Bill Wurster - Then and Now
As the story goes, Bill Wurster was sitting in his pleasure boat tied to the log boom at Lake Washington in 1967, watching the Seattle Seafair hydroplane race. He made a bet with his brother that one day he would pilot one of those awesome machines--an Unlimited hydroplane.
That didn't happen for another five years. Wurster initially raced outboards. Then, in 1972, he realized his ambition by qualifying as the rookie driver of Bob Gilliam's Valu-Mart (U-21).
Bill captured his first trophy as an Unlimited competitor when he won the Consolation Heat at the 1972 Seafair Regatta. He and the Allison-powered Valu-Mart defeated the likes of Jim McCormick in Miss Timex and Chuck Hickling in The Smoother Mover at 101.887 miles per hour--a respectable speed for an old-style rear-cockpit/forward-engine design of race boat.
A master of the clock start, Wurster's best finish as a Thunderboat driver was his third-place in the 1977 San Diego race with Oh Boy! Oberto.
Bill parted company with Gilliam after 1973 and joined forces with owner Bob Murphy. He went on to see competitive action with Kirby Classic in 1974 and Sunny Jim Jam in 1975.
Wurster's Unlimited box score includes a fifth-place in the 1974 APBA Gold Cup at Sand Point in Seattle, a race widely regarded as one of the most destructive in history. Despite the extremely rough water, Bill managed to finish all four 15-mile heats.
An Unlimited owner since 1976, Bill combined forces with Doug McIntosh in 1977. Under the banner of Wurmac Racing, they campaigned three different low-budget Unlimiteds on the Thunderboat tour.
After retiring as a driver, Wurster hired Offshore racer Bob Maschmedt to take his place in the cockpit. In 1979, he and Bob traveled the circuit with Dr. Toyota--the former 1972 Valu-Mart hull--and finished fifth in National High Points.
Bill's team was not a top-dollar operation in the late 1970s. Indeed, Wurster often had to double as his own truck driver as he transported his boat from race to race across the country in those days.
Inactive in 1980, Bill upgraded his program and purchased the former turbine-powered U-95--a state-of-the-art hydroplane designed by Ron Jones. In 1981, with rookie Scott Pierce at the wheel, Wurster's reconstituted team finished fourth in National Points and took second in the Silver Cup at Detroit as Miss North Tool with Rolls-Royce Merlin power.
A sales executive with the Kirby Vacuum Cleaner Company, Bill diversified his business interests in the early 1980s. He operated a tavern in north Seattle that was known as Bill Wurster's Roostertail. A fashionable nightspot, which featured a hydroplane motif, the establishment was also known by its nickname as "Bill Rooster's Woostertail."
Bill accumulated eight victories as an Unlimited owner. Perhaps the most popular of these is the 1992 Rainier Cup in Seattle--his hometown. Driver George Woods powered The Tide to a "come-from-behind" triumph in the Final Heat on that memorable day. This occurred only a month after suffering major damage at the Madison Regatta where the right sponson ripped off.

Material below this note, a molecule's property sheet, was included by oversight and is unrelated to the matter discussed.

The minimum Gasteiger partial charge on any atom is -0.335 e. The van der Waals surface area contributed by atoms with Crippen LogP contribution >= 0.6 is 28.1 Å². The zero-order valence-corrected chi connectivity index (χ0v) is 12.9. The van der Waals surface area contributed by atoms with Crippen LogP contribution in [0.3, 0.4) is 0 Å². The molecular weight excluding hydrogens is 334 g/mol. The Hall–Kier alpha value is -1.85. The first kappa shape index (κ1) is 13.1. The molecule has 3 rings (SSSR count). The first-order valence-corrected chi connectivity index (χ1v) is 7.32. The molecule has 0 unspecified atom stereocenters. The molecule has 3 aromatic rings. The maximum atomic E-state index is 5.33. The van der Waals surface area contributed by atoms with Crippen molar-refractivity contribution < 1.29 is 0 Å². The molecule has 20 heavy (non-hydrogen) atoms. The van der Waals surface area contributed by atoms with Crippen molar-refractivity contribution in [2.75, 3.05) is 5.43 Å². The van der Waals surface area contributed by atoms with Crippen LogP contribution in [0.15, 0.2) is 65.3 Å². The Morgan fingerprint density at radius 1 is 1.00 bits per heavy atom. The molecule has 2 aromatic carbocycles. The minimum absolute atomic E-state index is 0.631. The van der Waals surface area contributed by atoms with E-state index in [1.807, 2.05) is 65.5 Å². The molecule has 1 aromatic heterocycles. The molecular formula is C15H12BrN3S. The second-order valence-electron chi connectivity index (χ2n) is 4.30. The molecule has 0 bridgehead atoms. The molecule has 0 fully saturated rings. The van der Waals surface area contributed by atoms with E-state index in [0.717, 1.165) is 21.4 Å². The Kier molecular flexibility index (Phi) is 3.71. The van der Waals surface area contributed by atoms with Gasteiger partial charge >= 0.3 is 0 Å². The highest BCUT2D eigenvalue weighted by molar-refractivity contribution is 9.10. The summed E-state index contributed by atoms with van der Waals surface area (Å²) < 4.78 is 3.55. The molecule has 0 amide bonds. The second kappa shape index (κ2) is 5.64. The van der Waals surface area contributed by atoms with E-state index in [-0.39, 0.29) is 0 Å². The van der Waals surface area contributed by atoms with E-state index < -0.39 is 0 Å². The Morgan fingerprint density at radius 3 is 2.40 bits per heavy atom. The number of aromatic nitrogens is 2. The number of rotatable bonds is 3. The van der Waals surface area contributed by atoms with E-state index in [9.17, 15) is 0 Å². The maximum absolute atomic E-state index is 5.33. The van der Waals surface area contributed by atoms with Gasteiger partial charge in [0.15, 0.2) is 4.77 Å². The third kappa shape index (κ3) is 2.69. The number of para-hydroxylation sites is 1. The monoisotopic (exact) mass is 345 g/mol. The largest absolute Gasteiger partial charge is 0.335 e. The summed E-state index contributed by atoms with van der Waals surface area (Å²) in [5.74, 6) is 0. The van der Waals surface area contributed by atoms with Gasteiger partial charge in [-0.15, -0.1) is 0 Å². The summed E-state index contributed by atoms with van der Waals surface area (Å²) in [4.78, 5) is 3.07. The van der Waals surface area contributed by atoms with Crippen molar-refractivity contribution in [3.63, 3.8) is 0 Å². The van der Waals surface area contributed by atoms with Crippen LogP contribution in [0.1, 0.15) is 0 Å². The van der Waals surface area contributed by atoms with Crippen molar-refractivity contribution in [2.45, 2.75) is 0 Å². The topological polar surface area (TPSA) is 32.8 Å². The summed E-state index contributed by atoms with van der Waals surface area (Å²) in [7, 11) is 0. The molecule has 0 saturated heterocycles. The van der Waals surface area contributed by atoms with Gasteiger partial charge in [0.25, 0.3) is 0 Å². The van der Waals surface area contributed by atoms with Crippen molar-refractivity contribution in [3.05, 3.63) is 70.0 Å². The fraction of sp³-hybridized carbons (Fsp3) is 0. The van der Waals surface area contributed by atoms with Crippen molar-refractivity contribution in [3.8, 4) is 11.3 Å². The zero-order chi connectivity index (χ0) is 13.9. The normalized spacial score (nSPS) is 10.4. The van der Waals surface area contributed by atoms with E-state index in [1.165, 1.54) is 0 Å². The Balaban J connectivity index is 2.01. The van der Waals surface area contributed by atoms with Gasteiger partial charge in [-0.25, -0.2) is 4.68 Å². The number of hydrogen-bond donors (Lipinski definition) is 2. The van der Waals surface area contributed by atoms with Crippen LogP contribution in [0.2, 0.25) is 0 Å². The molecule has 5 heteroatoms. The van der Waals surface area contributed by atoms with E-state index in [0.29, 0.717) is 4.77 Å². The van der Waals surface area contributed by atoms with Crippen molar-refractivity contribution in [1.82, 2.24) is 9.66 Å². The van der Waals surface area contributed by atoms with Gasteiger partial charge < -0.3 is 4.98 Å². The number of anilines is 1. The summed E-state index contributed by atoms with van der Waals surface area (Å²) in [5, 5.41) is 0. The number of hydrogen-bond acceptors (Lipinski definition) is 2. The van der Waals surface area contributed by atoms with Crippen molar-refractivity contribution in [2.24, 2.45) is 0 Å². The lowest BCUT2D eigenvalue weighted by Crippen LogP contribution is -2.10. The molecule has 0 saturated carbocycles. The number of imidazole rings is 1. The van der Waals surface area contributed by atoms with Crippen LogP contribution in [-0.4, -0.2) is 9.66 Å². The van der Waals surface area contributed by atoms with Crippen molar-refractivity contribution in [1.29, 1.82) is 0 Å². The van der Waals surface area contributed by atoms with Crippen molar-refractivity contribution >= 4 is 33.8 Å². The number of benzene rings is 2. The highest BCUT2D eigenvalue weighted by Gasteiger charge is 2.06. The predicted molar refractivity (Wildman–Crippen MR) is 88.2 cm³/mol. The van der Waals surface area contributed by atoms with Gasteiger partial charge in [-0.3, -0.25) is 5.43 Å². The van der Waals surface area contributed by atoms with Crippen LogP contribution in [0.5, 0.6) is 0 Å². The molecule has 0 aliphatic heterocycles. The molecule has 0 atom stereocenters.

In addition to the victory in Seattle, Wurster and Woods took second-place at Miami, Detroit, the Tri-Cities, and Kansas City en route to placing runner-up to Miss Budweiser in National High Points in 1992.
Wurster's other wins include: Miami, Florida (1985) with Executone; Detroit, Michigan (1987) with Mr. Pringle’s; Madison, Indiana (1988) with Mr. Pringle’s; and Miami, Florida (1989) with Mr. Pringle’s--all with driver Pierce.
He also has a first-place finish in the 2003 Tri-Cities, Washington, Columbia Cup with Llumar Window Film and pilot Mark Evans. At age 80, this victory made Wurster one of the oldest owners in Unlimited history to ever win a race. (Ed Cooper. Sr., was 84.)
For 2005, his final year of competition, Bill Wurster went "North of the Border" and hired Jean Theoret as his driver. The French-Canadian Theoret had for years dominated the Grand Prix Class of hydroplane racing but, at age 43, had never driven an Unlimited hydro.
Theoret justified Wurster's faith by winning two consecutive races for Bill with Llumar Window Film in 2005: the Chevrolet Cup in Seattle and the Music City Hydrofest in Nashville
Bill Wurster now had eight wins in the Unlimited Class since 1985. This was the first time that he had ever won two races back-to-back. He had come a long way since that day on the Seafair logboom when he dreamed of being a major player in "Water Racing's Greatest Show."
After nearly four decades of power boat racing, the inimitable Mr. Wurster decided to call it a career. He sold his equipment inventory in a package deal to Billy and Jane Schumacher of Seattle.
The Schumachers raced the boat in 2006 as Miss Seattle and as Miss Beacon Plumbing. Most of the Llumar Window Film crew accompanied the boat in the transition from Bill to Billy.
As a spectator during the 2006 season, Wurster had the satisfaction of watching his former boat and team win three races--the APBA Gold Cup at Detroit, the Chevrolet Cup at Seattle, and the UIM World Championship at San Diego--with Jean Theoret driving.